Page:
Experts: The Dinner Doyenne

A seasoned party pro dishes about serving a crowd—and making sure everyone goes home happy.

Speaking of hot dogs, are pigs in a blanket still popular?

I’m amazed at how frequently they’re requested. And it’s not like people say, ‘Oh yeah, we’ll have some.” No, we’re given specific instructions on whom we need to target during the passing and how many they need. We also have fun with them: We do a wonderful “Cobb dog’ with all the elements of a Cobb salad, one with caramelized onions and cheddar, and one with mushrooms and red wine sauce. But most often, they’re unembellished and pure, with Ballpark mustard. And it has to be Ballpark.

What’s popular in catering now?

People seem to be more focused on throwing a great party. They want to kick up their heels, not spend hours talking quietly over a meal. Food stations are coming back, along with family- and Russian-style service — where the waiters bring platters to the tables and everyone takes as much or as little as they’d like. That way, there’s a wide array of food choices but still plenty of time for dancing.

How do you make sure your clients get to eat at their wedding?
We solved that problem by assigning one person the sole responsibility of attending to the bride and groom. We know what beverage they’re drinking, and how many glasses of water they should have so they don’t get intoxicated. At the end of the night, if they didn’t eat as much as we would have liked, we send food with them. Short of tipping their heads back and force-feeding them, we do a pretty good job of making sure they eat.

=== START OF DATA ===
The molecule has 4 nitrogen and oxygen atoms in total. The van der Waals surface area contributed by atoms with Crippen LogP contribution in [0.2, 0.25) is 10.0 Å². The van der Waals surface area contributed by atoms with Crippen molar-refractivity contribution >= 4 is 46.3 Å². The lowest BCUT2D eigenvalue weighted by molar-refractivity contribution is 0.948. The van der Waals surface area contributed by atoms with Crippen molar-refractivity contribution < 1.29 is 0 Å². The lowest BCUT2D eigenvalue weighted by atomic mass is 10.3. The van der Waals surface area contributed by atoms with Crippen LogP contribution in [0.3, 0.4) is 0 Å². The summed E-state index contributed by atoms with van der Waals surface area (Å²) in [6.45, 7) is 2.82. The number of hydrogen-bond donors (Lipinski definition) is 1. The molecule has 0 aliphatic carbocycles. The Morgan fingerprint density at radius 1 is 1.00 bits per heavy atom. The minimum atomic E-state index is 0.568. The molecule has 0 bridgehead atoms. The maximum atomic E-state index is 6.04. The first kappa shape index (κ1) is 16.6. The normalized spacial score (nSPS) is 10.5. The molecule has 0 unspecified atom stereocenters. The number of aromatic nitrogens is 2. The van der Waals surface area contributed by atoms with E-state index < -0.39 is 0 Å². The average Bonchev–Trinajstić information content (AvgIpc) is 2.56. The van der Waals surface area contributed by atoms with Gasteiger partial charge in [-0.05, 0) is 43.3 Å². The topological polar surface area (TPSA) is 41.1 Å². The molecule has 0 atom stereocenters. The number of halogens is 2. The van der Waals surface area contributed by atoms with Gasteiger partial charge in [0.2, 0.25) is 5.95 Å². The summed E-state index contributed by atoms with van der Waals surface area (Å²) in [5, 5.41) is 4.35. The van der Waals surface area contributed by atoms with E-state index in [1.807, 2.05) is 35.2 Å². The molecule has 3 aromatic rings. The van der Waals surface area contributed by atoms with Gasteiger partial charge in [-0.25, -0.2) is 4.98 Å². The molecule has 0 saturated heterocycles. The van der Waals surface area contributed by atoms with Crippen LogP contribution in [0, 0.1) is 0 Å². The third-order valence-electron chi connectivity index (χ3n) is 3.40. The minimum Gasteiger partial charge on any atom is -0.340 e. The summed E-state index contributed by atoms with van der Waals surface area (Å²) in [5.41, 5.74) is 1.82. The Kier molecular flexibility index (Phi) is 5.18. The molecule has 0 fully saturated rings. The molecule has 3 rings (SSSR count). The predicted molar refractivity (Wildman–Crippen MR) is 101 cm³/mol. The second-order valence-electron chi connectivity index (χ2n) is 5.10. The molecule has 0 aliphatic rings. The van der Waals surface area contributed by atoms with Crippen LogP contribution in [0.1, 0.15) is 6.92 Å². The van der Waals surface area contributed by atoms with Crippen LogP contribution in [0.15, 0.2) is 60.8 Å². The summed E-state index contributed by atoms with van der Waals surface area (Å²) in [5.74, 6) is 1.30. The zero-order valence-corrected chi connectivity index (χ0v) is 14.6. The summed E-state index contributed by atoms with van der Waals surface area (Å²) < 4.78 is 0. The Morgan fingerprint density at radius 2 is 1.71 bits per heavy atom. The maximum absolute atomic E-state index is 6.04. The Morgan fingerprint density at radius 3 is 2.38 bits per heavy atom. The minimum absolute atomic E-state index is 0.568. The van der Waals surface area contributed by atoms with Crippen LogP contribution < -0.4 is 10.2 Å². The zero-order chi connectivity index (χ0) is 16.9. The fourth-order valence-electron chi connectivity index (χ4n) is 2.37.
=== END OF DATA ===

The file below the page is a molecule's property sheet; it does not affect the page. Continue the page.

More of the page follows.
Is there a common mistake that brides and grooms make?

Overscheduling an event so that it cuts into the dinner and dancing. I had one groom who was intent on doing magic tricks right after dinner. It was horrendous. Another time, two brothers gave an incredibly long toast while reading from a computer. You give people a microphone, and it’s like giving them an AK-47 — they hold everyone hostage.

What’s something all couples should know about catering?

If budget is an issue, start by planning the party of your dreams so at least you know what it costs. Then you can look at it intelligently and determine what you can compromise on. Don’t start with a number and work backward, or you won’t be thrilled with the party. Years from now, you want remember this as the greatest night of your life.

The Catered Affair, 781-982-9333,